Joes Post #5


Today (8/8/14) CNN had an article about 20 stunning cliffside beaches. One of the beaches was in Etretat, France.

The black and white images at the top and bottom were taken by Joe during World War II, the color image was used in the CNN article. The both look at the same arch, just from opposite sides.


This is the beach at Etretat, rocks not sand. The boats are still there although a bit more modern. I doubt the fishermen still live in the town, it has become a bit of a tourist trap.


Parachute Cord


Browsing around on the web I have run in to several articles regarding parachute cord. You can make bracelets with it or use it as a survival item.  Just in case you are in need of some cord, or the components to make a bracelet, we have them.


1/2″ Side Release Buckles

We only sell commercial grade parachute cord which is not designed for use in parachutes. Parachute cord is often referred to as 550 cord, denoting its theoretical breaking strength. That is for the mil-spec version which is really designed for parachute use.

Parachute cord gets its strength from the parallel strands of nylon in the center of the cord.


They are covered by  tightly woven nylon which protects them from chafe. Being made from nylon, parachute cord is very stretchy (good for adsorbing shock when the parachute opens) and offers pretty good UV resistance. Nylon does adsorb water and it tends to shrink after being wet which will make it a bit stiffer.

Oh, the first picture? Joe took that during a training jump in Europe. From what he has told me being a paratrooper was not a pleasant experience. Something about having someone shooting at you while being airsick. We have to thank Joe and others from the “greatest generation” for having the courage to do what they had to do.


Joes post #4


Joe has been a bit under the weather (although recovering nicely) so it seemed like a good time to see a picture of something a bit happier. Actually I will search the archives for all his pictures of the fairer sex and post them as time permits.

This photo was taken in Paris, most likely when Joe was in the hospital there recovering from a bullet in the shoulder. I think you can see the training his father (who was a professional photographer) provided in this image. It is really amazing when you consider that the negatives were developed without a darkroom using whatever chemicals they were able to get their hands on.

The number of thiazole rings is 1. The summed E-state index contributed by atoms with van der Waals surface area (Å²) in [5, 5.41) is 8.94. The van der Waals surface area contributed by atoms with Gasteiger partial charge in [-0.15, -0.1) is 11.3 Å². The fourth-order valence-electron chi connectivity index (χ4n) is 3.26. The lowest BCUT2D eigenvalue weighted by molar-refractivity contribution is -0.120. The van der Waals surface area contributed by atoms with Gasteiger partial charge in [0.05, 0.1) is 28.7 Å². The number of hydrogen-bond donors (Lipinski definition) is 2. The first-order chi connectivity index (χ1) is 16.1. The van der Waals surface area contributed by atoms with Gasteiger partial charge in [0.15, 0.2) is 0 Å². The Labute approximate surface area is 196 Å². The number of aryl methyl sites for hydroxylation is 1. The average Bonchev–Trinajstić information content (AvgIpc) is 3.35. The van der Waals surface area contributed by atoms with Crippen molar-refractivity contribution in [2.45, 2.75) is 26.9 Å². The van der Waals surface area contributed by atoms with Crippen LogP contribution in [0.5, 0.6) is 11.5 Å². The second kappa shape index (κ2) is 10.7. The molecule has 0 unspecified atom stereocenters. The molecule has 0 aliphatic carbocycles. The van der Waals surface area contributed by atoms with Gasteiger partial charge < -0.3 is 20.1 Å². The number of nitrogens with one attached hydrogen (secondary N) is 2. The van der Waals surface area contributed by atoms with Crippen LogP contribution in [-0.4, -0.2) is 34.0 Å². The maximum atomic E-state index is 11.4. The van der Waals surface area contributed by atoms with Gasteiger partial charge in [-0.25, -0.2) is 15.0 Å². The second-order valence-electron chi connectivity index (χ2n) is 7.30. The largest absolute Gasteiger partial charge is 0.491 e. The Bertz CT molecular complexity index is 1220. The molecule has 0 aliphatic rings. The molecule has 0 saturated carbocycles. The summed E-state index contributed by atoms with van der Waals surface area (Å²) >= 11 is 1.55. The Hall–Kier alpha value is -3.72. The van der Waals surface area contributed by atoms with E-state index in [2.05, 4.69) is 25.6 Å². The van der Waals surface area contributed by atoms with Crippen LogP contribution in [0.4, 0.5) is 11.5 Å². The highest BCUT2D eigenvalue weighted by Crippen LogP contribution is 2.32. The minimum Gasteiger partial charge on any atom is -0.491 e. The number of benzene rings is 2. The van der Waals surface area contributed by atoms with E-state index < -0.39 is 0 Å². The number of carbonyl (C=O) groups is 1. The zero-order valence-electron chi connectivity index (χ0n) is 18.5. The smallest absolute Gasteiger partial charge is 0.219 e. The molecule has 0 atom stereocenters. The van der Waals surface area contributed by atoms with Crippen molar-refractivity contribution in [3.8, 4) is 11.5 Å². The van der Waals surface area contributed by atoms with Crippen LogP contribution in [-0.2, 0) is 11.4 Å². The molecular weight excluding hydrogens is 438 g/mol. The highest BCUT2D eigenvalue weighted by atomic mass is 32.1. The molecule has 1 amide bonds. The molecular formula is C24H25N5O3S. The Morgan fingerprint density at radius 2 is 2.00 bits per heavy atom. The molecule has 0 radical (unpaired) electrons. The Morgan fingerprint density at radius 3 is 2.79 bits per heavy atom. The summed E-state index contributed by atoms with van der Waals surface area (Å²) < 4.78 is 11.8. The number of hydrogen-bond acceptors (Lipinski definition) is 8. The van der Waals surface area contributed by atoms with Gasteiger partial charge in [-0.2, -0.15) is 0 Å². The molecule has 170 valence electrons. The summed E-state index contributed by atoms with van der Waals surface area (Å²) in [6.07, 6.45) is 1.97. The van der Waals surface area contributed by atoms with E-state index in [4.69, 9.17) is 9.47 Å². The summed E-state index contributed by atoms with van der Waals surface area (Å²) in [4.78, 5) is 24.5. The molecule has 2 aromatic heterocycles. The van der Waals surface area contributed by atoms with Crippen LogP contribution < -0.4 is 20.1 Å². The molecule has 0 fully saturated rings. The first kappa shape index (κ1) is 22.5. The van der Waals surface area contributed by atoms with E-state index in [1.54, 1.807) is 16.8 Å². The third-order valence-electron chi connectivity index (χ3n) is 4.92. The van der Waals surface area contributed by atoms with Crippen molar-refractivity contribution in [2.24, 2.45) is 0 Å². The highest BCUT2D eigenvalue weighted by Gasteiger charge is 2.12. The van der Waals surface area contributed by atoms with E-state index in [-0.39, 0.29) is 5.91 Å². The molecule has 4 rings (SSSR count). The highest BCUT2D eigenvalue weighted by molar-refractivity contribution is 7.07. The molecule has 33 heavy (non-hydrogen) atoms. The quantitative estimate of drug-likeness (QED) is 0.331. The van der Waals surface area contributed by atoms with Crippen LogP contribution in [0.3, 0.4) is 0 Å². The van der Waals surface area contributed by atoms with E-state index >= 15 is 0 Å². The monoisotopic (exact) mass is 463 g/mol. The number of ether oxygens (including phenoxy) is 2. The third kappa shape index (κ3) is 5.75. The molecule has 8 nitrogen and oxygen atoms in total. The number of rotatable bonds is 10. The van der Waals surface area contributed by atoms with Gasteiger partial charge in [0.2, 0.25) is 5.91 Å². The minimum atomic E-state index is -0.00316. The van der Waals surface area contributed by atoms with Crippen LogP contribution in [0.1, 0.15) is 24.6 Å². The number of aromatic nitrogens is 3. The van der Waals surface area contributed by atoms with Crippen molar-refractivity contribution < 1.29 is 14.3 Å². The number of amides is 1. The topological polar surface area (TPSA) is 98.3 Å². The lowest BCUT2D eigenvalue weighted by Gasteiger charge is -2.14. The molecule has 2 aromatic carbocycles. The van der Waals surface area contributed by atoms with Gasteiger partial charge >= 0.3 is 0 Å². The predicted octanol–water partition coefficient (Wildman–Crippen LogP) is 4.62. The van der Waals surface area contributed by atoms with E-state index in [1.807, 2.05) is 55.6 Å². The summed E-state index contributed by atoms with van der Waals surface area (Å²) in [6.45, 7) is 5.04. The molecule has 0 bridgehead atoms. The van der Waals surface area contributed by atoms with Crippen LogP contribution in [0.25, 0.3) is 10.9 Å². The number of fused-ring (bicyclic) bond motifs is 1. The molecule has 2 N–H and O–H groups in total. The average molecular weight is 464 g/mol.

Joe’s post #3

joignyJoe has been a bit under the weather and it’s not the first time in his life.  After some time in a Paris hospital due to an extra hole in his shoulder he ended up in Joigny to recuperate. This picture says it all, he needed to push fluids!


Where was this taken?- Joe’s post #2

German-24While in Europe Joe ended up in the possession of some film taken by a German. This is one of the images and looking at the others on the film strips it was taken somewhere in North Africa. You can see the  port on the left hand side of the picture so I assume we are looking East. Does anyone know where this was taken?


German-25Maybe this will help.

We really don’t know, any help would be appreciated.


Étretat during WW II- Joe’s post #1

My partner, Joe, was in the airborne during World War II. His father was a professional photographer and Joe was lucky enough to have a camera while in Europe so that we can enjoy his work many years later. A few years ago he gave me all of his negatives to scan and while some were in bad shape, a good number were fantastic. Joe has agreed to share some of his best so keep an eye open for future postings.

The picture above was taken on the beach in Étretat which is on the coast of France in the Normandy region.  Wikipedia has a good write up on the town and the beach looks the same today as it did in the 1940’s. The only difference is now the fishermen use outboard motors rather than oars.

Joe was on leave to recover from being shot when he took this picture. He had been in a hospital in Paris so this must have been close to the end of the war.

Since our main business is selling safety equipment I have to point out the lack of any form of safety gear in this picture. Not a life jacket in sight and the fishermen are fully dressed and most likely wearing leather or rubber boots. Going overboard would have been fatal.

Joe and I hope you enjoy this diversion.